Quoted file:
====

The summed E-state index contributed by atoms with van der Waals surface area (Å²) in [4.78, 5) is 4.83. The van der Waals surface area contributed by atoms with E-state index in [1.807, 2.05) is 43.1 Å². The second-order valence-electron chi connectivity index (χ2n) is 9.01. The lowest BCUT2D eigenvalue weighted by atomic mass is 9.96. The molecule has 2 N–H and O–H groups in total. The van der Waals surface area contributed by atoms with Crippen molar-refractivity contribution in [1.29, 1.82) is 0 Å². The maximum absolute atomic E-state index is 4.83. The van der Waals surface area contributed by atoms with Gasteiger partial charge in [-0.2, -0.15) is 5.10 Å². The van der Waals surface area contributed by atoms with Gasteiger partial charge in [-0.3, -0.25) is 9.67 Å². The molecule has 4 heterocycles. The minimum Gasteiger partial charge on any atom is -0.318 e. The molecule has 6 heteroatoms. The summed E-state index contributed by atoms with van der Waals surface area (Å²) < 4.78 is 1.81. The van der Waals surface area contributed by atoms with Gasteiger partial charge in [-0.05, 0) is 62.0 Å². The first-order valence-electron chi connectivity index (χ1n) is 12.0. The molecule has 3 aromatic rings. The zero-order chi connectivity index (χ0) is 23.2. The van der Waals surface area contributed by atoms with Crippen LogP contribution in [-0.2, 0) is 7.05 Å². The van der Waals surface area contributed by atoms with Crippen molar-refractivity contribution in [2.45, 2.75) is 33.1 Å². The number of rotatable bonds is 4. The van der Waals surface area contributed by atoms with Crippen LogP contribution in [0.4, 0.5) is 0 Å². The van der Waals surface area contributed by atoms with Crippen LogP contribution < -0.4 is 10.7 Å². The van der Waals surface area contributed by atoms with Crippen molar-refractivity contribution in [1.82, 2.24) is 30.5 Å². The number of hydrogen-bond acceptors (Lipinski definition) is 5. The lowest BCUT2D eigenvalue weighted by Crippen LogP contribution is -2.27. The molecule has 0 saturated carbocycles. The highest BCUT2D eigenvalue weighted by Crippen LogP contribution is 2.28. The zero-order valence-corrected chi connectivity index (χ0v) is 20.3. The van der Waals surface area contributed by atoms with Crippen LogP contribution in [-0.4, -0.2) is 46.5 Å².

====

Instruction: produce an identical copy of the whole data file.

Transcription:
The summed E-state index contributed by atoms with van der Waals surface area (Å²) in [4.78, 5) is 4.83. The van der Waals surface area contributed by atoms with E-state index in [1.807, 2.05) is 43.1 Å². The second-order valence-electron chi connectivity index (χ2n) is 9.01. The lowest BCUT2D eigenvalue weighted by atomic mass is 9.96. The molecule has 2 N–H and O–H groups in total. The van der Waals surface area contributed by atoms with Crippen molar-refractivity contribution in [1.29, 1.82) is 0 Å². The maximum absolute atomic E-state index is 4.83. The van der Waals surface area contributed by atoms with Gasteiger partial charge in [-0.2, -0.15) is 5.10 Å². The van der Waals surface area contributed by atoms with Gasteiger partial charge in [-0.3, -0.25) is 9.67 Å². The molecule has 4 heterocycles. The minimum Gasteiger partial charge on any atom is -0.318 e. The molecule has 6 heteroatoms. The summed E-state index contributed by atoms with van der Waals surface area (Å²) < 4.78 is 1.81. The van der Waals surface area contributed by atoms with Gasteiger partial charge in [-0.05, 0) is 62.0 Å². The first-order valence-electron chi connectivity index (χ1n) is 12.0. The molecule has 3 aromatic rings. The zero-order chi connectivity index (χ0) is 23.2. The van der Waals surface area contributed by atoms with Crippen LogP contribution in [-0.2, 0) is 7.05 Å². The van der Waals surface area contributed by atoms with Crippen molar-refractivity contribution in [2.45, 2.75) is 33.1 Å². The number of rotatable bonds is 4. The van der Waals surface area contributed by atoms with Crippen LogP contribution in [0.4, 0.5) is 0 Å². The van der Waals surface area contributed by atoms with Crippen LogP contribution < -0.4 is 10.7 Å². The van der Waals surface area contributed by atoms with Crippen molar-refractivity contribution in [1.82, 2.24) is 30.5 Å². The number of hydrogen-bond acceptors (Lipinski definition) is 5. The lowest BCUT2D eigenvalue weighted by Crippen LogP contribution is -2.27. The molecule has 0 saturated carbocycles. The highest BCUT2D eigenvalue weighted by Crippen LogP contribution is 2.28. The zero-order valence-corrected chi connectivity index (χ0v) is 20.3. The van der Waals surface area contributed by atoms with Crippen LogP contribution in [-0.4, -0.2) is 46.5 Å².